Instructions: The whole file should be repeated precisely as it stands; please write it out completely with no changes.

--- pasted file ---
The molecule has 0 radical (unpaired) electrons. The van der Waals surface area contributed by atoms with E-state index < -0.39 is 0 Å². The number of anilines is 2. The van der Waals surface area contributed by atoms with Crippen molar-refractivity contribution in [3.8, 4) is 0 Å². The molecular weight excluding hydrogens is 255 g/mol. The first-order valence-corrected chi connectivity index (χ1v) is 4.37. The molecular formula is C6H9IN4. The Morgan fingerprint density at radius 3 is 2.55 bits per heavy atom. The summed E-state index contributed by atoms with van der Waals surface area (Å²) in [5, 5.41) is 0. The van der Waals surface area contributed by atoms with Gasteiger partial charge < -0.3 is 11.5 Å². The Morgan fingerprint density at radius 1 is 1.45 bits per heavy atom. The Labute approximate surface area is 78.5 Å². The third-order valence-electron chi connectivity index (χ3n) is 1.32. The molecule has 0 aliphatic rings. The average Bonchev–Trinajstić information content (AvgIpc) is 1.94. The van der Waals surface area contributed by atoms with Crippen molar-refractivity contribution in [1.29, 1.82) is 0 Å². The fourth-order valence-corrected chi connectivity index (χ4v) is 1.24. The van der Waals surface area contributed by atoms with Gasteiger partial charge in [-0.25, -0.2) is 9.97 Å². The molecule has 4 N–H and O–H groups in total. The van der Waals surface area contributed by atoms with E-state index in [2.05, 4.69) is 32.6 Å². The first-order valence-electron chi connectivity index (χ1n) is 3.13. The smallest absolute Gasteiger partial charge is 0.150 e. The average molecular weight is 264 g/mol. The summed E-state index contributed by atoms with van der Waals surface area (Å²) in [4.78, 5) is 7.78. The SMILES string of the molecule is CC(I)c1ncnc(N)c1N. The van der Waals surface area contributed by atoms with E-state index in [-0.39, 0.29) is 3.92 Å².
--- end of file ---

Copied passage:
The molecule has 0 radical (unpaired) electrons. The van der Waals surface area contributed by atoms with E-state index < -0.39 is 0 Å². The number of anilines is 2. The van der Waals surface area contributed by atoms with Crippen molar-refractivity contribution in [3.8, 4) is 0 Å². The molecular weight excluding hydrogens is 255 g/mol. The first-order valence-corrected chi connectivity index (χ1v) is 4.37. The molecular formula is C6H9IN4. The Morgan fingerprint density at radius 3 is 2.55 bits per heavy atom. The summed E-state index contributed by atoms with van der Waals surface area (Å²) in [5, 5.41) is 0. The van der Waals surface area contributed by atoms with Gasteiger partial charge < -0.3 is 11.5 Å². The Morgan fingerprint density at radius 1 is 1.45 bits per heavy atom. The Labute approximate surface area is 78.5 Å². The third-order valence-electron chi connectivity index (χ3n) is 1.32. The molecule has 0 aliphatic rings. The average Bonchev–Trinajstić information content (AvgIpc) is 1.94. The van der Waals surface area contributed by atoms with Crippen molar-refractivity contribution in [1.29, 1.82) is 0 Å². The fourth-order valence-corrected chi connectivity index (χ4v) is 1.24. The van der Waals surface area contributed by atoms with Gasteiger partial charge in [-0.25, -0.2) is 9.97 Å². The molecule has 4 N–H and O–H groups in total. The van der Waals surface area contributed by atoms with E-state index in [2.05, 4.69) is 32.6 Å². The first-order valence-electron chi connectivity index (χ1n) is 3.13. The smallest absolute Gasteiger partial charge is 0.150 e. The average molecular weight is 264 g/mol. The summed E-state index contributed by atoms with van der Waals surface area (Å²) in [4.78, 5) is 7.78. The SMILES string of the molecule is CC(I)c1ncnc(N)c1N. The van der Waals surface area contributed by atoms with E-state index in [-0.39, 0.29) is 3.92 Å².